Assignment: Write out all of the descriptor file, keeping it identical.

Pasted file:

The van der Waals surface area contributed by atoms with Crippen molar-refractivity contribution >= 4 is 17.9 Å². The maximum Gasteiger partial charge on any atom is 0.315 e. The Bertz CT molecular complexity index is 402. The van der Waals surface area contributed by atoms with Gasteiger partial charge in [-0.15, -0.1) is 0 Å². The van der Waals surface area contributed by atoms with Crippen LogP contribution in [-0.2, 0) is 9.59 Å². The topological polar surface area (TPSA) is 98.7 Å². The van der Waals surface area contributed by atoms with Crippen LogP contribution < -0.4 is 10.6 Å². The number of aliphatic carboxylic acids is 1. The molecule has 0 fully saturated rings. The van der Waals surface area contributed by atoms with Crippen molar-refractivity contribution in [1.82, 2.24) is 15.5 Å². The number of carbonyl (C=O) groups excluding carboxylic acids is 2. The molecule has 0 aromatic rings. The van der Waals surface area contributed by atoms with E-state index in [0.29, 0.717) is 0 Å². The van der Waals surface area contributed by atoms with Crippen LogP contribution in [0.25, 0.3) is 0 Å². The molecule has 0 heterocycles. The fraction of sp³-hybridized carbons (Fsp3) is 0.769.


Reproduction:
The van der Waals surface area contributed by atoms with Crippen molar-refractivity contribution >= 4 is 17.9 Å². The maximum Gasteiger partial charge on any atom is 0.315 e. The Bertz CT molecular complexity index is 402. The van der Waals surface area contributed by atoms with Gasteiger partial charge in [-0.15, -0.1) is 0 Å². The van der Waals surface area contributed by atoms with Crippen LogP contribution in [-0.2, 0) is 9.59 Å². The topological polar surface area (TPSA) is 98.7 Å². The van der Waals surface area contributed by atoms with Crippen LogP contribution < -0.4 is 10.6 Å². The number of aliphatic carboxylic acids is 1. The molecule has 0 fully saturated rings. The van der Waals surface area contributed by atoms with Crippen molar-refractivity contribution in [1.82, 2.24) is 15.5 Å². The number of carbonyl (C=O) groups excluding carboxylic acids is 2. The molecule has 0 aromatic rings. The van der Waals surface area contributed by atoms with E-state index in [0.29, 0.717) is 0 Å². The van der Waals surface area contributed by atoms with Crippen LogP contribution in [0.25, 0.3) is 0 Å². The molecule has 0 heterocycles. The fraction of sp³-hybridized carbons (Fsp3) is 0.769.